This study was initiated with the objective of separating and characterizing two or more nuclear subfractions, which could then be compared with respect to their relative propensity for binding carcinogenic polycyclic aromatic hydrocarbons. Nuclei were isolated from cloned AKR-2B mouse embryo cells, which are susceptible to transformation by chemical carcinogens. The nuclei were mechanically sheared and subfractions were separated by sedimentation through a 0.17 to 1.7 m sucrose gradient. When the cells were treated with [3H]uridine for 30 min, most of the label incorporated into RNA was recovered in the top region of the gradients, which represented Nuclear Subfraction I. The majority of the chromatin DNA, however, was localized in the bottom region (Subfraction II) and the pellet (Subfraction III). Precipitation (with CaCl2) of the rapidly labeled RNA of Subfraction I along with the chromatin DNA suggested that the label was present in nascent RNA chains still attached to the chromatin. Thus, the transcriptionally active chromatin seemed to be localized in Nuclear Subfraction I.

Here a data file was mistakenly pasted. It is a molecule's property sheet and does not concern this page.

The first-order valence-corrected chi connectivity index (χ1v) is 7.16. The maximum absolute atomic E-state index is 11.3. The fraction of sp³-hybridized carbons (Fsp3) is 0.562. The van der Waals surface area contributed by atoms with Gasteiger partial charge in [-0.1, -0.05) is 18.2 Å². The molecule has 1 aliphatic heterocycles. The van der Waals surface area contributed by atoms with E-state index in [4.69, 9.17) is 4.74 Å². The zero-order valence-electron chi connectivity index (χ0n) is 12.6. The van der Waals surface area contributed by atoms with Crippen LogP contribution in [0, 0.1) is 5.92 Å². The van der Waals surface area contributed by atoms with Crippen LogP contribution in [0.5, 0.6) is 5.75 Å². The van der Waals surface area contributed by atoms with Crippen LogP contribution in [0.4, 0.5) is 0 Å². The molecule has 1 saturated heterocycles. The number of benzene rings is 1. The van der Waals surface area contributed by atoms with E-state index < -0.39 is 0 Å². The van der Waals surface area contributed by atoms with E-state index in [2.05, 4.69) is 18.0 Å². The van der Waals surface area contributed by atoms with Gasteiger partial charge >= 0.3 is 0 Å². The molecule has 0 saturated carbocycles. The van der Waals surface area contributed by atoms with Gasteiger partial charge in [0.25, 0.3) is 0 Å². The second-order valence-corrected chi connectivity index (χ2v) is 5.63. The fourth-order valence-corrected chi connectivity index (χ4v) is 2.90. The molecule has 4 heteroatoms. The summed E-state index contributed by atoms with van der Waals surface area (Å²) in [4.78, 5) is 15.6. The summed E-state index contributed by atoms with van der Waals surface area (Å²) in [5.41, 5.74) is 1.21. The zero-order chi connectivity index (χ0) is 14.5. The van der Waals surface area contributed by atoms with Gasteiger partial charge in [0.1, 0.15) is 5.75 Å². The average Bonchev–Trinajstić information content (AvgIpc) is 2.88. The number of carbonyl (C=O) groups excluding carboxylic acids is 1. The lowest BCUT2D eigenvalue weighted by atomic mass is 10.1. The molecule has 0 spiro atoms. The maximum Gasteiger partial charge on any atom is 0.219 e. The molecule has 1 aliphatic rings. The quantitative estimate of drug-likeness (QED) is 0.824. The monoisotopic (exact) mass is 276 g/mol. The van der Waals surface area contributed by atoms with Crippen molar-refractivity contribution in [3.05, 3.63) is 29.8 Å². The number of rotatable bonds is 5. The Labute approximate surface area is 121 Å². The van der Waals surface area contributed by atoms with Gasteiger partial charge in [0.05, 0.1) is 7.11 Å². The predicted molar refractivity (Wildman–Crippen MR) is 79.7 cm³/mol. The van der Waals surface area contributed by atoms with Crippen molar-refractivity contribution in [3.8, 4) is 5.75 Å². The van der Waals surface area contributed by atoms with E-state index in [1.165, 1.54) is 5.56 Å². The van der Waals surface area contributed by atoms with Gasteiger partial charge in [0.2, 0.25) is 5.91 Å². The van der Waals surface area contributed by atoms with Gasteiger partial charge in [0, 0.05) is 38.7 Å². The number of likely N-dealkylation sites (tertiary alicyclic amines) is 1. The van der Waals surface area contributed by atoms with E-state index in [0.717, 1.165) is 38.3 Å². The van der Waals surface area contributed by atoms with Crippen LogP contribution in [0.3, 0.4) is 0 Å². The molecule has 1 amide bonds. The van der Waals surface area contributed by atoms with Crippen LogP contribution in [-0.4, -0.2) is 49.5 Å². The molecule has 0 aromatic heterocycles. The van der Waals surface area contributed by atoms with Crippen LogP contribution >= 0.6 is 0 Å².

The chromatin of Subfraction I was also the best template for RNA synthesis in vitro with exogenous bacterial polymerase. The protein and RNA content of Subfraction I was greater than that of the other two subfractions and whole chromatin. Electron microscopy revealed the presence of membrane material in Subfractions I and II, with little such material in Subfraction III. Subfraction I differed from Subfractions II and III and whole chromatin with respect to thermal denaturation of the DNA and histone composition (as determined by gel electrophoresis). The acidic protein composition (as determined by gel electrophoresis) differed for the chromatin of all three nuclear subfractions.


This report is the Paper 1 of 2 papers on the nuclear subfractions of AKR mouse embryo cells and the binding of carcinogenic polycyclic aromatic hydrocarbons to them. This investigation was supported by Grants CA-16816 and CA-14920 awarded by the NIH, Department of Health, Education and Welfare, and the Mayo Foundation.

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